Question on AR fluted barrel
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Old 04-07-2010, 10:36 PM   #1
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Default Question on AR fluted barrel

Ok, I need your expertise AR gurus out there. What is a fluted barrel for and what is the reason for having one on an AR . I have seen more and more of them popping up but like the boogaloo, it plumb evades me.

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Old 04-07-2010, 11:12 PM   #2
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JD here, and definitely NOT an expert.

The theory behind the fluted barrel was two fold. 1) Save on front end weight and get the balance back closer to the grip. 2) The cutting of flutes are supposed to help the barrel cool more evenly. Whatever.

Look, a bull barrel is a bull barrel for a reason. You want tack driver accuracy.

Now, when someone buys a heavy barrel weapon and has to hump it places, they want to start cutting weight out of the thing. Blasphemy in my opinion, but what do I know?

So, someone came up with the idea of cutting flutes down the barrel to shave weight, keep the bull barrel profile and "rigidity" ( because the whole barrel is not fluted ) so you have the best of both worlds.

Now, I am not a small guy. If I spec a rifle, I spec a rifle weight and I expect to have to carry it. I can't see myself EVER getting a bull barrel and then fluting the hell out of it to get weight down.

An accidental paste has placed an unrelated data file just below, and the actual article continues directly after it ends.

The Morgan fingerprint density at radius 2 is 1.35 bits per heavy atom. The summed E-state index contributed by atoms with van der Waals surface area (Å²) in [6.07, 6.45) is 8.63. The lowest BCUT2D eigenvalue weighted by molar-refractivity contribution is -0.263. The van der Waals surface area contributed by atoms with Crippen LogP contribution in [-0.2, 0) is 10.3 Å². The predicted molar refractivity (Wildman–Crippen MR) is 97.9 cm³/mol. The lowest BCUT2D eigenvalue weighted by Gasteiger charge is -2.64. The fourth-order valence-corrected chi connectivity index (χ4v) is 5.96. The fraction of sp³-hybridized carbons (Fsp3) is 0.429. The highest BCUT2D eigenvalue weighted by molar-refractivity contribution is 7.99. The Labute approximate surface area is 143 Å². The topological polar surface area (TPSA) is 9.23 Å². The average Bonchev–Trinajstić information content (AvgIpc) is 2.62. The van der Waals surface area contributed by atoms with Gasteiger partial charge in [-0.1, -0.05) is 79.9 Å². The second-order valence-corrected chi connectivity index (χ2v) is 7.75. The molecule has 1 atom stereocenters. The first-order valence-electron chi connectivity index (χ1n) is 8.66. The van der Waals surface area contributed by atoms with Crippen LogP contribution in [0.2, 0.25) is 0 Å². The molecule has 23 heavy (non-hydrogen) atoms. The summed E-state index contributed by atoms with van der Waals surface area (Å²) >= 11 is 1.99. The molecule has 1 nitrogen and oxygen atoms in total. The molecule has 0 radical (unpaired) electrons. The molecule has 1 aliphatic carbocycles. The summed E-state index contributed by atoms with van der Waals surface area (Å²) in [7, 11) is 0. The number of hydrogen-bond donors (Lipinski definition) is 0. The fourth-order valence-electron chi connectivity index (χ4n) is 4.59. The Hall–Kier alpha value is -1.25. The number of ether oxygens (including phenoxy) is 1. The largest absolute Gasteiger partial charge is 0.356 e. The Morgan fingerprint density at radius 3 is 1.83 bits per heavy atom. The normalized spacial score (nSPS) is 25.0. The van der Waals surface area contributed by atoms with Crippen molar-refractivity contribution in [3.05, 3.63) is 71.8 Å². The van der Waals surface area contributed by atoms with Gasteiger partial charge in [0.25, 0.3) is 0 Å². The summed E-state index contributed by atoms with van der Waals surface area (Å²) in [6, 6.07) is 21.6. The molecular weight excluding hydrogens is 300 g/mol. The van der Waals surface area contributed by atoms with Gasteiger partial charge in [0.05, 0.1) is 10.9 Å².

But that is me. A lot of people request it. It's very popular in both the Hunting World and the AR Varminting world. If you have a mill, you can set up the barrel vice and do 5 or 6 or 7 in just a day or two depending on the number and depth of the flutes and make a nice profit for the week.

It's all preference my friend. Everyone likes what they like.

JD

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Old 04-07-2010, 11:20 PM   #3
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Thanks JD I knew I could count on you.

I was asked this by one of my officer and I was ashamed to say I really did not know what the flutes were for. We did discus the quicker cooling idea but did not know that it was a bull barrel with the flutes cut in it.

I don’t feel I would want one but, as you say, different people like different stuff.

Thanks again

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Old 04-07-2010, 11:25 PM   #4
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Scubie - A barrel does not have to have a "bull" profile to be fluted, it's just the most common.

The depth of the flutes is determined by the thickness of the barrel wall.

If you have a thin, or tapering, barrel profile then the flutes can be very shallow or they can taper along with the profile to match.

The end result is usually a reduction in weight. Rarely do we have someone comes in that wants shallow flutes cut for "style" purposes.

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Old 04-07-2010, 11:42 PM   #5
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JD, do you know if fluting has any effect on accuracy or bullet spin?

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Old 04-08-2010, 12:01 AM   #6
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Originally Posted by Car54 View Post
JD, do you know if fluting has any effect on accuracy or bullet spin?